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Sport

UK wins first medal at road race, but Vos takes gold

Text by News Wires

Latest update : 2012-07-29

Marianne Vos of the Netherlands won gold in the women’s road race in London Sunday, and hosts Great Britain managed to bag its first medal of the Games with Lizzie Armitstead taking silver.

AP - Marianne Vos of the Netherlands won the gold medal in the women's road race Sunday, holding off Britain's Elizabeth Armitstead in a rain-drenched sprint on The Mall.

The former world champion made a daring move past Russia's Olga Zabelinskaya to emerge from the three-rider breakaway. Vos powered past a small group of fans waving the Dutch flag, and then raised her arms in triumph as she crossed the finish line.

Armitstead wound up with silver, Britain's first medal of the London Olympics.

The frantic sprint finish through a driving rain was reminiscent of four years ago in Beijing, when Britain's Nicole Cook pulled away late to win the gold medal.

Nobody could blame Vos for the scream she let loose across the finish line.

The Dutch rider, who won track cycling gold in the points race at the Beijing Olympics, had grown accustomed to finishing just off the top step in major races. Vos has won five straight silver medals at the world championships, and had never stood on the podium in an Olympic road race. Perhaps fittingly, the clouds broke and the sun shined for the medal ceremony.

Armitstead accepted the silver medal to cheers from the British crowd, delivering the podium finish that eluded Mark Cavendish and his teammates on the powerhouse men's team the previous day.

While the crowds that turned out didn't nearly reach the estimated 1 million fans who turned out Saturday, they were still packed deep along the 140-kilometer (87-mile) route.

The riders started off on the Mall during one of one of the many rain showers that plagued the entire race, passing by Buckingham Palace and heading south of London. Janildes Fernandes of Brazil initiated the first breakaway, but nobody jumped the gap and the peloton headed by the American team was content to keep her within easy striking distance.

They had reeled her back after about 30 minutes of racing.

Estonian rider Grete Treier was among several riders who crashed on the narrow, rain-slicked roads of London early in the race. There were also a number of punctures, including one that slowed down reigning time trial silver medalist Emma Pooley of Britain.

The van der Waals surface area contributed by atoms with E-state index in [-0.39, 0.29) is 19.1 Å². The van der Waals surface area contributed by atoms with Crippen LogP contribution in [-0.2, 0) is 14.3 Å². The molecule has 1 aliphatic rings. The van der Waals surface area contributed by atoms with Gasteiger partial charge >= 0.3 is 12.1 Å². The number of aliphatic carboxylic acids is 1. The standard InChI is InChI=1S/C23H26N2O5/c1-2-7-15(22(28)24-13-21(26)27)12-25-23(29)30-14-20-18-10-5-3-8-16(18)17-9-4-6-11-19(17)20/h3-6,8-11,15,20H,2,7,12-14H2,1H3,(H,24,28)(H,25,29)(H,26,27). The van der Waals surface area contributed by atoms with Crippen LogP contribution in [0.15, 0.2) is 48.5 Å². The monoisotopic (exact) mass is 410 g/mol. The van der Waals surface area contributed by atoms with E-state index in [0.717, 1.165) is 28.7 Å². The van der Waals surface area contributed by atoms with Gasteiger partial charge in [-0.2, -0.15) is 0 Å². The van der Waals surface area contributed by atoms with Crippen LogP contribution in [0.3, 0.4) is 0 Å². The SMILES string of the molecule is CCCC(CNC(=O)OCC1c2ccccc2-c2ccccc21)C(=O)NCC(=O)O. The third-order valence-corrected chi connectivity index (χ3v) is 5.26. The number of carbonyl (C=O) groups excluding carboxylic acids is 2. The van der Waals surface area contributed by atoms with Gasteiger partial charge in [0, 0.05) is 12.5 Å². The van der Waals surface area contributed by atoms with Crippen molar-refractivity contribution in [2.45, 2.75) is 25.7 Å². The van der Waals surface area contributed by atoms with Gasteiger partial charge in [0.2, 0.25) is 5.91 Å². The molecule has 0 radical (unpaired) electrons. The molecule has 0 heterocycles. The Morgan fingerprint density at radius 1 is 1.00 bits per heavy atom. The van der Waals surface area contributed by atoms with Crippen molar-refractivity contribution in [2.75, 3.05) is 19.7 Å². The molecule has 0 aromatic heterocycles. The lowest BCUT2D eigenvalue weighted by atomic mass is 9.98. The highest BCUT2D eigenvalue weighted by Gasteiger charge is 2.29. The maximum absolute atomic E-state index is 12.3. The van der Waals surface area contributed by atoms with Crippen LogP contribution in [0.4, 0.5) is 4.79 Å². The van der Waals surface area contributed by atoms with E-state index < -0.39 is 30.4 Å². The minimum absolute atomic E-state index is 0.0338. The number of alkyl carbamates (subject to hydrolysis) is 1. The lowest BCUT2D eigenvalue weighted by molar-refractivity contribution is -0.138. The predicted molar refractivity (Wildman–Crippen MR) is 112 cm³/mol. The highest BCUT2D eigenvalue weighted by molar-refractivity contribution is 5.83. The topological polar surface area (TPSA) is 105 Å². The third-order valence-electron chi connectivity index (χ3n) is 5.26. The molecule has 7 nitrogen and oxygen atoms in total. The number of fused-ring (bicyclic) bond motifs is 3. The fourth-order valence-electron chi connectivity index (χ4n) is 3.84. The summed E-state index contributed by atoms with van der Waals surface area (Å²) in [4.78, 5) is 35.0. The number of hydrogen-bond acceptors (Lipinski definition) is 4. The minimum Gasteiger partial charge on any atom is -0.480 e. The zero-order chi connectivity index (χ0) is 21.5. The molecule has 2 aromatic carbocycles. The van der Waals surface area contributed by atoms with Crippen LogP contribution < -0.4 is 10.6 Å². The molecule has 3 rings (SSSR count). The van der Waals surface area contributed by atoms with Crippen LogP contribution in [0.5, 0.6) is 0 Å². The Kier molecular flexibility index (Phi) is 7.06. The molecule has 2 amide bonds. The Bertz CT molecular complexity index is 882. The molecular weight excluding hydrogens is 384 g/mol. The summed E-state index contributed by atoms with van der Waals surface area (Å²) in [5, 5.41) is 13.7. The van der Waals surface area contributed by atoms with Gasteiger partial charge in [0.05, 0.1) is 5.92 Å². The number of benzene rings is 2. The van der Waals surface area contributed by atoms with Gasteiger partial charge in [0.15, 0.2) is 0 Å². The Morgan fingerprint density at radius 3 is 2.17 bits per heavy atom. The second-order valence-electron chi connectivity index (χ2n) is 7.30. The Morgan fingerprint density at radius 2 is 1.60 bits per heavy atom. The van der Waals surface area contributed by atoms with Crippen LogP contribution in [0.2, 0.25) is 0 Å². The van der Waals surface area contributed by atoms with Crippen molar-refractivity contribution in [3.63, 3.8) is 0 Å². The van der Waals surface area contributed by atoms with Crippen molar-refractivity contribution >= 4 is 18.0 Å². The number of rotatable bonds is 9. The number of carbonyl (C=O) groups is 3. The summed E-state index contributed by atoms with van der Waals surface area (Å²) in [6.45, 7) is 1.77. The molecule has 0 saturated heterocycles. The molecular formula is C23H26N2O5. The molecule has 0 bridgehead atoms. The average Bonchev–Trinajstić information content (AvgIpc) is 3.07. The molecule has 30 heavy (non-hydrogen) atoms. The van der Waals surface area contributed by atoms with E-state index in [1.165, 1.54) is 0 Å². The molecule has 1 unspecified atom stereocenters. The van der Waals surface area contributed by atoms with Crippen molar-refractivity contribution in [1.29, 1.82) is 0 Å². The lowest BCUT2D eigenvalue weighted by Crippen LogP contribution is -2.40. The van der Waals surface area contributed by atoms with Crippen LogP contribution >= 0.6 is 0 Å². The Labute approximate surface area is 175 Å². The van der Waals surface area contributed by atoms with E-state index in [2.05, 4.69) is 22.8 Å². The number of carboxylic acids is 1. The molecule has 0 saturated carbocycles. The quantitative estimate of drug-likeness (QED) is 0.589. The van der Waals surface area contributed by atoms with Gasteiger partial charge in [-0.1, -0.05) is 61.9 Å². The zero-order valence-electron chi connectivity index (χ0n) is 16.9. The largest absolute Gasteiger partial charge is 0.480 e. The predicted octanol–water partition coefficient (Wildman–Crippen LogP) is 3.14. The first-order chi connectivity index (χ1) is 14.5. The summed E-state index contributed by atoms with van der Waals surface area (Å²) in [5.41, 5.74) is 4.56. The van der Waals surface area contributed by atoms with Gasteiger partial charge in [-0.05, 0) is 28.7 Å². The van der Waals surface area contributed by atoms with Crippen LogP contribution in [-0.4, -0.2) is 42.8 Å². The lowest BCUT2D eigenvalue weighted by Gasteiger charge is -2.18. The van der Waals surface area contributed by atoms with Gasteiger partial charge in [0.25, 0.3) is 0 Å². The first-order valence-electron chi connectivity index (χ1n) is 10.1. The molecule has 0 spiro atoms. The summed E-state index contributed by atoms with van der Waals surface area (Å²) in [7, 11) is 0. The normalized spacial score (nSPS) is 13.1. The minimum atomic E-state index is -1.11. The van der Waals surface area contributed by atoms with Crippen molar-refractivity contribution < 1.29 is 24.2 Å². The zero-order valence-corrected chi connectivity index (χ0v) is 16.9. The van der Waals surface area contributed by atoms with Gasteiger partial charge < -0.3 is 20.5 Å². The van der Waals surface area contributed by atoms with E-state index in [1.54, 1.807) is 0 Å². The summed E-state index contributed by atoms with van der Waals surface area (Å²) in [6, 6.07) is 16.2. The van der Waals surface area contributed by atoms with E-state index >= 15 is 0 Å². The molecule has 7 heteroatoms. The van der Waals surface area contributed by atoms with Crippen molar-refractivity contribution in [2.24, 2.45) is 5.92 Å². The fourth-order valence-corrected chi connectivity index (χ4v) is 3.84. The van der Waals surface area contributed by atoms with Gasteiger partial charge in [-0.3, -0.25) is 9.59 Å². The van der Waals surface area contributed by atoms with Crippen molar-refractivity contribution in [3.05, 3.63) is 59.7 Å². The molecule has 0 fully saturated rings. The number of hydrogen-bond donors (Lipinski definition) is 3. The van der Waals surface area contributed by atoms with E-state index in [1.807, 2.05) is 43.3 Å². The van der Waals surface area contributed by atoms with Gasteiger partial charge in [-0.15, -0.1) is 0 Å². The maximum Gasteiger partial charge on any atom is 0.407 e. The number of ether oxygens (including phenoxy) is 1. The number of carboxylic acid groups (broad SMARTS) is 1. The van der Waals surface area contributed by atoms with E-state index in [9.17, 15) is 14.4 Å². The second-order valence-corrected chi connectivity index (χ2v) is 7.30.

Ellen van Dijk, the national time trial champion of the Netherlands, spent the first half of the race trying to open up gaps on the field. Every time she bounced off the front, though, there were a handful of riders positioned right behind with orders to bring her back.

Just as in the men's race, Box Hill is where the race started to take shape. The first of two trips up the punchy climb in the Surrey countryside broke the field into two groups. One of the riders dropped was Cooke, the defending gold medalist, who managed to race back to the peloton but was spent by the time the riders started up the climb again.

Reigning time trial gold medalist Kristin Armstrong of the United States crashed at the bottom of Box Hill, hampering the chances of the American team in the run-in to the finish.

Vos made her first big move on the final climb, and she was quickly joined by Armitstead. They went clear along with Sweden's Emma Johansson and American rider Shelley Olds on the quick downhill, where speeds at times were approaching 70 kph (43 mph).

Their gap was 18 seconds with about 40 kilometers (25 miles) remaining, and working together the trio managed to extend their advantage as another round of rain began to pound the course.

Olds dropped away after puncturing her tire at the most inopportune of times, and the three riders remaining in the break carried on. Vos did most of the work at the front, pushing the gap to more than 30 seconds while a field led by the Italians and Americans frantically gave chase.

The wet roads didn't help their cause.

Every rider who moved to the front had to slow dramatically around the city's tight, narrow corners, and their lost momentum allowed the breakaway to build on its lead.

It reached 53 seconds as crowds choked the run-in to Buckingham Palace, and by that point it was clear that the race would be decided among the three. Vos began her sprint with the finish line in sight, and Armitstead didn't have enough left to chase her down.
 

Date created : 2012-07-29

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